Hundreds of Uber and Lyft drivers will join with other app-based workers across the US for a day-long strike on Wednesday to protest against poor working conditions and demand the right to organize.
The workers are calling for better wages and congressional support of the Pro Act, a bill that would provide protections for workers who attempt to unionize, including members of the gig economy. The bill has stalled indefinitely after passing in the US House in March.
“App-based workers are fed up with exploitation from big tech companies,” said Eve Aruguete a driver from Oakland and member of organizing group Rideshare Drivers United. “Misclassification is like concrete, keeping us underground. The PRO Act is the jackhammer that will break that concrete apart, allowing app-based workers to organize.”
Workers in California, Boston, Las Vegas, Denver, and Austin will refuse to take orders on Wednesday and rallies will be held in a number of cities, including outside Uber’s headquarters in San Francisco.
The strike comes as Uber and Lyft hike prices amid a record driver shortage. That shortage has been driven by a “silent strike”, said Brian Dolber, an organizer and communications professor,, as drivers refuse to return to a job they see as exploitative.
“This is drivers fighting back and saying they are not going to be second-class workers,” Dolber said. “They are saying they cannot continue to work under the forms of inequality we have seen during the pandemic.”
In 2020, the number of Uber rides decreased by 80% in some areas, leaving hundreds of thousands of drivers without work, according to a survey from Rideshare Drivers United. Some 37% of respondents said they had lost 100% of their income, while another 19% had lost more than 75% of their income.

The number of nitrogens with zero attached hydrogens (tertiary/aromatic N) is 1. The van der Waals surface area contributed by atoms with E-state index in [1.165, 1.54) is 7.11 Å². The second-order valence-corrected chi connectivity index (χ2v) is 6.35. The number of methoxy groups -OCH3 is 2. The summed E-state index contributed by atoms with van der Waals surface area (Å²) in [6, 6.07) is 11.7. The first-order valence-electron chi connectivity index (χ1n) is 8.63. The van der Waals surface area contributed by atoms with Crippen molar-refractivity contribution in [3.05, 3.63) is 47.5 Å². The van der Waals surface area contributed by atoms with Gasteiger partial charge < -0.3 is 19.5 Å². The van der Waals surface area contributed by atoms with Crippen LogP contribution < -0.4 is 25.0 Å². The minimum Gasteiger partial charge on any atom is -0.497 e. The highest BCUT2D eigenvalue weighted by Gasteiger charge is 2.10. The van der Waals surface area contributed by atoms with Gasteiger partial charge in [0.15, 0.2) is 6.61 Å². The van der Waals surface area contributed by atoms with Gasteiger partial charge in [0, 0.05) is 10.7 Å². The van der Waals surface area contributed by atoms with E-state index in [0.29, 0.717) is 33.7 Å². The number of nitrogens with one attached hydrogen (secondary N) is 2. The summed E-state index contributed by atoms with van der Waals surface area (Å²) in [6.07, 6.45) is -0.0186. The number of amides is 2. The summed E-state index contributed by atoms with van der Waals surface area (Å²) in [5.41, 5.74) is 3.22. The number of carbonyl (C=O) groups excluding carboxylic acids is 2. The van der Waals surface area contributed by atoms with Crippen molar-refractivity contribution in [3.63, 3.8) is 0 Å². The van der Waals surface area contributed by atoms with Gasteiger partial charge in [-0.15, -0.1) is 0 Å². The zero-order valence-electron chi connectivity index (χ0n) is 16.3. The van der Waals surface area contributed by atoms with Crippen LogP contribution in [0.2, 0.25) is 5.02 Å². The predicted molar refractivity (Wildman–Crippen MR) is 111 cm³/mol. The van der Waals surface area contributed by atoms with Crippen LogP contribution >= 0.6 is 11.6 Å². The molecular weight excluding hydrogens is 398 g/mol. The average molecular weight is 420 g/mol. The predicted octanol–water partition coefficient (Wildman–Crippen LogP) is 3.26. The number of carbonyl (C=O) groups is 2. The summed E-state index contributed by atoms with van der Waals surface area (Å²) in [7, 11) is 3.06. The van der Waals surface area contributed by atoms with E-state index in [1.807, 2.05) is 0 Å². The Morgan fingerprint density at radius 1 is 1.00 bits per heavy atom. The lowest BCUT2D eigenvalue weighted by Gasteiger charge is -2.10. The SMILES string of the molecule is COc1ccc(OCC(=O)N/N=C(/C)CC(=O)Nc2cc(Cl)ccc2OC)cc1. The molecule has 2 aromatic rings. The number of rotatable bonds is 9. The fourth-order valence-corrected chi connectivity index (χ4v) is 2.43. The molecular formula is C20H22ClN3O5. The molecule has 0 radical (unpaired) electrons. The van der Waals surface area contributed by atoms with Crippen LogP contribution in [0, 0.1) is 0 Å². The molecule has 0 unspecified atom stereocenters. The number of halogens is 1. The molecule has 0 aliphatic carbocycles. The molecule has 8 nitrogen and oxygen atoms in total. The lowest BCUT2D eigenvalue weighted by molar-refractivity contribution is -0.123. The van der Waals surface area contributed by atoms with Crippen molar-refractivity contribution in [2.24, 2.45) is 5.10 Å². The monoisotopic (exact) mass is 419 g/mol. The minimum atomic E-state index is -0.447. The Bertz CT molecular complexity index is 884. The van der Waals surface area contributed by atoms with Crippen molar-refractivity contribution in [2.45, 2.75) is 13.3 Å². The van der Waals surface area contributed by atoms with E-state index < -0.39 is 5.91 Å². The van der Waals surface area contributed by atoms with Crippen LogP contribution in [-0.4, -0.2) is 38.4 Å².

But as vaccinations increased and demand bounced back, many drivers refused to return to their work behind the wheel, said Daniel Russell, a driver for Uber and Lyft for the past four years and an organizer with Rideshare Drivers United.
“The pandemic really underscored for us our vulnerability when the market dried up,” he said. “Now is the time to take action.”
The strike originally focused on workers in California, where an industry-backed bill called Proposition 22 went into effect in early 2021, exempting some major tech firms from fully complying with labor laws. Under Prop 22, gig companies can continue to be classify workers as contractors, without access to employee rights such as minimum wage, unemployment benefits, health insurance, and collective bargaining.
Organizers say in the months since Prop 22 passed, Uber and Lyft have raised prices for riders while decreasing the portion of the fare drivers receive. Uber and Lyft did not immediately respond to request for comment.
“They promised us flexibility, greater control, and greater transparency,” said driver Carlos Pelayo. “But since Prop 22 passed, I have less control over where I drive, who I pick up, and how much I make. Prop 22 was the most expensive lie ever told to California voters.”
Organizers say the Pro Act can right some of the failures of Prop 22 but requires more support from Senate Democrats. If passed, it would make it more difficult for gig economy firms to classify workers as independent contractors and allow Uber and Lyft drivers to join together to collectively bargain.
“Drivers need the Pro Act because it allows us to form a union and organization that looks out on our behalf and ensures our safety and fair pay,” said Russell, who drives in the Los Angeles area. “We need to be able to have a say.”